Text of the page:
Does Obama Want to Give Gitmo to the Castros?

Saturday, February 27, 2016
By Benny Avni in The New York Post:

Does Obama want to give Gitmo to the Castros?

It didn’t take long for the two Cuban-American presidential contenders to smell a Havana rat.

“You wake up this morning to the news that the president is planning to close Guantánamo — maybe even giving it back to the Cuban government,” Marco Rubio said Tuesday while campaigning in Las Vegas.

Dropping the “maybe,” Ted Cruz said at a Reno rally, “I believe that President Obama intends to try to give the Guantánamo naval facility to Raúl and Fidel Castro as a parting gift.”

Indeed, a diplomat familiar with the administration’s Cuba maneuvering tells me the White House has seriously considered giving in to Raúl Castro’s demand to hand over Guantánamo. America has controlled the naval base since 1903. Since the 1959 revolution, the Cuban government has said Guantánamo is an occupied territory that must be returned.

Most recently, Raúl Castro demanded turning Gitmo over as a condition for renewing relations.

White House officials say that, yes, Obama believes the detention facility should be closed down — but no, not the naval base. Raúl opened a US embassy last year anyway. So unless there’s some secret deal to change all that during Obama’s March 21 visit, let’s assume that, for now, we still have the base.

And remember: Even closing the detention center is far from a done deal. For one, Congress has ruled out any transfer of detainees to US soil. That’s unlikely to change in an election year. So what to do with the 91 terrorists still held at Guantanamo, like Khalid Sheikh Mohammed, known as the brain behind 9/11?

In fact, Obama’s entire Cuba strategy is just as tough to implement as his “shut Gitmo” gambit.

The administration insisted that replacing an unproductive embargo with enlightened engagement would lead to much-needed Cuban reforms. That promise is fizzling faster than a Caribbean tropical storm.

Since Obama announced his Cuba détente in late 2014, the Castros have rounded up regime critics faster than ever before, jailing and beating anyone who dares protest. Obama said he’ll raise human-rights issues while on the island; Wednesday, Havana allowed seven dissidents to travel and see Obama (rejecting requests from four other detainees), but a meeting with regime critics while in Cuba is unlikely.

The Castros not only ignore the sensibilities of visiting dignitaries. They seem to enjoy poking them in the eye: Soon after Pope Francis left the island last fall, and after Raúl Castro said playfully that he may have discovered God, the regime launched a campaign of church-closing, rounding up the faithful.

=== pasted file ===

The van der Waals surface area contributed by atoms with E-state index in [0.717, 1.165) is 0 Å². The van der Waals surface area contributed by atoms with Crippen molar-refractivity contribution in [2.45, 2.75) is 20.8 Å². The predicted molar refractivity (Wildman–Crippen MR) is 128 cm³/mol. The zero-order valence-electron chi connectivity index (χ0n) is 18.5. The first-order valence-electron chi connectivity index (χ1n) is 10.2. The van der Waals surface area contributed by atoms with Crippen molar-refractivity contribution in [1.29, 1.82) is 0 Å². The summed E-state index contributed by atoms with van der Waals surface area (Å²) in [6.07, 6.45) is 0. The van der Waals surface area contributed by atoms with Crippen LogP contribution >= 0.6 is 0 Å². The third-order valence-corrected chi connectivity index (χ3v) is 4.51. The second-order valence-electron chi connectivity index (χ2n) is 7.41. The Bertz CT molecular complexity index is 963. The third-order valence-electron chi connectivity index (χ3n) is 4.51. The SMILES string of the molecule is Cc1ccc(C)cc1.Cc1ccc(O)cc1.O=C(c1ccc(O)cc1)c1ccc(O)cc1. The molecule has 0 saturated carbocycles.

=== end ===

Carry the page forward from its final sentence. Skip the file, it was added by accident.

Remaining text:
Yet the pontiff, who helped broker Obama’s opening to Cuba, remains the go-between who helps tweak the Washington-Havana thaw.

Not that it’s working very well for Cubans. Most restrictions levied by Congress since the revolution remain and aren’t likely to be removed even if Hillary Clinton wins the White House and Democrats recapture a majority in one house of Congress in November. The island’s notorious centralized economy isn’t improving.

Cubans hear a lot of promises of a rosy future. They’d rather have food.

Need more proof that the Obama spring is yet far off? If you live in Cuba, look no further than your local beisbol columns. They report that earlier this month the isle’s top infielder, Yulierski Gourriel, left the national team while playing in the Dominican Republic. He won’t return.

Gourriel, a slugger who’s always dreamed of playing for a major league team (preferably the Yankees), has waited patiently for hostilities between America and Cuba to end. He was largely expected to be the first Cuban to be drafted by a US team without defecting.

Now he’s defected. Readers of Granma, the regime’s mouthpiece that has survived the Internet age, will be disappointed to learn that their idol now plans to “surrender to the merchants of professional baseball for profit.”

Baseball Spring? Press freedom? Religious rights? Liberalized economy leading to a better standard of living and more openness to the rest of the world? Not as long as the Castros are alive.

And Obama’s opening is doing nothing to change any of that. If anything, his historic “breakthrough” is pushing any Cuban renaissance further into the future. But hey, his visit next month will mark a historic event — a first sitting president visiting, and donning Cuban guayaberas, since 1928.

Now, that’s a legacy.